New article on The Caravan, Indus Valley People Did Not Have Genetic Contribution From The Steppes: Head Of Ancient DNA Lab Testing Rakhigarhi Samples, by Hartosh Singh Val.
Niraj Rai, head of the DNA Laboratory where the samples from the Harappan site of Rakhigarhi in Haryana are being analysed, has this to say:
It will show that there is no steppe contribution to the Indus Valley DNA.
The Indus Valley people were indigenous, but in the sense that their DNA had contributions from near eastern Iranian farmers mixed with the Indian hunter-gatherer DNA, that is still reflected in the DNA of the people of the Andaman islands.
The Rakhigarhi study provides direct evidence for the claims of a paper published in preprint on bioRxiv in March 2018, which outlines a comprehensive model for the settlement of different populations within the subcontinent.
Rai had earlier told Open magazine that the male:
Y chromosome R1a genetic marker is missing in the Rakhigarhi sample.
Commenting on other hypotheses:
any model of migration of Indo-Europeans from South Asia simply cannot fit the data that is now available.
The paper based on the examination of the Rakhigarhi samples will soon be published on bioRxiv.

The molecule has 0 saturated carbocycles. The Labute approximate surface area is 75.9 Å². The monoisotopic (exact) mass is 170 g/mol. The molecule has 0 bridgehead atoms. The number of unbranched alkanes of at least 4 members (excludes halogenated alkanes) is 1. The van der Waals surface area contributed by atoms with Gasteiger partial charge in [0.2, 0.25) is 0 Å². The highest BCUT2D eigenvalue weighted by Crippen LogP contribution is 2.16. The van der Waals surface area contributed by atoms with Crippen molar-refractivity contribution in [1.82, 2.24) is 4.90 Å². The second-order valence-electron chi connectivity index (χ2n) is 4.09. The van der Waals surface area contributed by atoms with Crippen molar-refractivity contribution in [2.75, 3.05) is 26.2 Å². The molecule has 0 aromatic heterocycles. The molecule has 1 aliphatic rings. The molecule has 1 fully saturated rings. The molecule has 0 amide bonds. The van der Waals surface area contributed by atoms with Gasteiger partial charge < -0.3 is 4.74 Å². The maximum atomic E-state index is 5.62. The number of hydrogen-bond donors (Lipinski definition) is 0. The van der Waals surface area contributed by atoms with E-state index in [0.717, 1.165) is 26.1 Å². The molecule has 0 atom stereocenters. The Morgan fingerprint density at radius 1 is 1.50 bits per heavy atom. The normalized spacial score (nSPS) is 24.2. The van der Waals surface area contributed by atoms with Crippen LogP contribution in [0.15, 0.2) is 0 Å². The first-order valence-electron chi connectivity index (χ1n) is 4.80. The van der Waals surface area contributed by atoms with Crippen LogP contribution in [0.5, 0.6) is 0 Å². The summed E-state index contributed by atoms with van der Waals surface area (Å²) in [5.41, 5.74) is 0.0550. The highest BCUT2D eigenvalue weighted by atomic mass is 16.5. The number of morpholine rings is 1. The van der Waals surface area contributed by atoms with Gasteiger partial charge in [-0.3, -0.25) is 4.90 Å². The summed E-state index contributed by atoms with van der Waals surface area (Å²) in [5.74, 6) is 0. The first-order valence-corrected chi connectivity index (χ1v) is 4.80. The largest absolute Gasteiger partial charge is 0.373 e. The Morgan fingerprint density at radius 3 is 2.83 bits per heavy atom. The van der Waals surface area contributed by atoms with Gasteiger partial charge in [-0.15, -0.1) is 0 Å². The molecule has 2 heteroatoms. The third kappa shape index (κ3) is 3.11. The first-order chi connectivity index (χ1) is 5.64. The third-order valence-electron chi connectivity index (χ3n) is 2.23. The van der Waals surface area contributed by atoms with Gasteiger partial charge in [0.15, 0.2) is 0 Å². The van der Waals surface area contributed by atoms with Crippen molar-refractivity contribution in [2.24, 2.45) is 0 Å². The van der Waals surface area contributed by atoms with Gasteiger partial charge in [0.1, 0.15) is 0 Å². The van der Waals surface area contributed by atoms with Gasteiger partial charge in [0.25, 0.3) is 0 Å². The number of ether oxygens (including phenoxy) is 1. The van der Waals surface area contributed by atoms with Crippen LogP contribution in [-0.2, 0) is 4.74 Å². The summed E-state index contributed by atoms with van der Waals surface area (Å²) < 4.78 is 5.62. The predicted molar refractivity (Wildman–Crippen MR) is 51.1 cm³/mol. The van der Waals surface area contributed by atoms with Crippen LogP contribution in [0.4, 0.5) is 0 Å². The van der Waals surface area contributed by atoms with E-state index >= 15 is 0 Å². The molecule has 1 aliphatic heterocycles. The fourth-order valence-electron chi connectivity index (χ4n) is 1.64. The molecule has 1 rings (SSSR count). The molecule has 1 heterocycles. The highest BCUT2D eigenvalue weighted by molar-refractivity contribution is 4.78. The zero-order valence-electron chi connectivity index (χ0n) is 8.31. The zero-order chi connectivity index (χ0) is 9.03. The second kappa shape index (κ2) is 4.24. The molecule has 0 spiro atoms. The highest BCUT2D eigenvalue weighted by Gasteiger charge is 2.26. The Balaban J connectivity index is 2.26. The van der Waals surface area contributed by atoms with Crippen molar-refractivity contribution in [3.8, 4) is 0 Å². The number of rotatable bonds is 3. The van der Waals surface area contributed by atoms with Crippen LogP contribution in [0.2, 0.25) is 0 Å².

EDIT: Added related Tweet of the report’s author:
— Hartosh Singh Bal (@HartoshSinghBal) April 27, 2018
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- Y-DNA haplogroup R1b-Z2103 in Proto-Indo-Iranians?
- The Indus Valley Civilisation in genetics – the Harappan Rakhigarhi project
- The Aryan migration debate, the Out of India models, and the modern “indigenous Indo-Aryan” sectarianism
- North Pontic steppe Eneolithic cultures, and an alternative Indo-Slavonic model
- Consequences of O&M 2018 (II): The unsolved nature of Suvorovo-Novodanilovka chiefs, and the route of Proto-Anatolian expansion
- Olalde et al. and Mathieson et al. (Nature 2018): R1b-L23 dominates Bell Beaker and Yamna, R1a-M417 resurges in East-Central Europe during the Bronze Age
- The Indo-European demic diffusion model, and the “R1b – Indo-European” association
- The concept of “Outlier” in Human Ancestry (III): Late Neolithic samples from the Baltic region and origins of the Corded Ware culture
- New Ukraine Eneolithic sample from late Sredni Stog, near homeland of the Corded Ware culture
- Germanic–Balto-Slavic and Satem (‘Indo-Slavonic’) dialect revisionism by amateur geneticists, or why R1a lineages *must* have spoken Proto-Indo-European